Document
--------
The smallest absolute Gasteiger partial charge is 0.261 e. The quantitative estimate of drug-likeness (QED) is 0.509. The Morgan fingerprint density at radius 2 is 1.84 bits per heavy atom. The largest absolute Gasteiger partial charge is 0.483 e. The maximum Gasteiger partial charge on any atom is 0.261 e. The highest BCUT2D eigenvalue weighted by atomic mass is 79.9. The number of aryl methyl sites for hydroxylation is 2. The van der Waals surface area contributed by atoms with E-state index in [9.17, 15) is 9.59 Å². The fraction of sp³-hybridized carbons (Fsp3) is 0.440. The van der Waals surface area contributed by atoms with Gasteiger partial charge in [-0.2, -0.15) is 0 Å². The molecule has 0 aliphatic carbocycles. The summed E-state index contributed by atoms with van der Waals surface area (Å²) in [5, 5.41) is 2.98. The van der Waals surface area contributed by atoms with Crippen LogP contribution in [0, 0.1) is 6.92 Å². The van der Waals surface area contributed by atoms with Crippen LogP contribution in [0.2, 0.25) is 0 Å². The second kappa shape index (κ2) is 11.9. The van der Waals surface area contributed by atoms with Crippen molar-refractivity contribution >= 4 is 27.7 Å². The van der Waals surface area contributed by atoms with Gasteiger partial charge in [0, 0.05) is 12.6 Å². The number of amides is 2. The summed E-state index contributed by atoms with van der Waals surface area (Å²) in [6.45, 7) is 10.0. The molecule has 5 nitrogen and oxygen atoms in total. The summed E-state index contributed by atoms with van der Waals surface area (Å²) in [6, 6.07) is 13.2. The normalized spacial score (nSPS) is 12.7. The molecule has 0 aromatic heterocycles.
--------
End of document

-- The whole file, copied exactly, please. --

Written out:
The smallest absolute Gasteiger partial charge is 0.261 e. The quantitative estimate of drug-likeness (QED) is 0.509. The Morgan fingerprint density at radius 2 is 1.84 bits per heavy atom. The largest absolute Gasteiger partial charge is 0.483 e. The maximum Gasteiger partial charge on any atom is 0.261 e. The highest BCUT2D eigenvalue weighted by atomic mass is 79.9. The number of aryl methyl sites for hydroxylation is 2. The van der Waals surface area contributed by atoms with E-state index in [9.17, 15) is 9.59 Å². The fraction of sp³-hybridized carbons (Fsp3) is 0.440. The van der Waals surface area contributed by atoms with Gasteiger partial charge in [-0.2, -0.15) is 0 Å². The molecule has 0 aliphatic carbocycles. The summed E-state index contributed by atoms with van der Waals surface area (Å²) in [5, 5.41) is 2.98. The van der Waals surface area contributed by atoms with Crippen LogP contribution in [0, 0.1) is 6.92 Å². The van der Waals surface area contributed by atoms with Crippen LogP contribution in [0.2, 0.25) is 0 Å². The second kappa shape index (κ2) is 11.9. The van der Waals surface area contributed by atoms with Crippen molar-refractivity contribution >= 4 is 27.7 Å². The van der Waals surface area contributed by atoms with Gasteiger partial charge in [0, 0.05) is 12.6 Å². The number of amides is 2. The summed E-state index contributed by atoms with van der Waals surface area (Å²) in [6.45, 7) is 10.0. The molecule has 5 nitrogen and oxygen atoms in total. The summed E-state index contributed by atoms with van der Waals surface area (Å²) in [6, 6.07) is 13.2. The normalized spacial score (nSPS) is 12.7. The molecule has 0 aromatic heterocycles.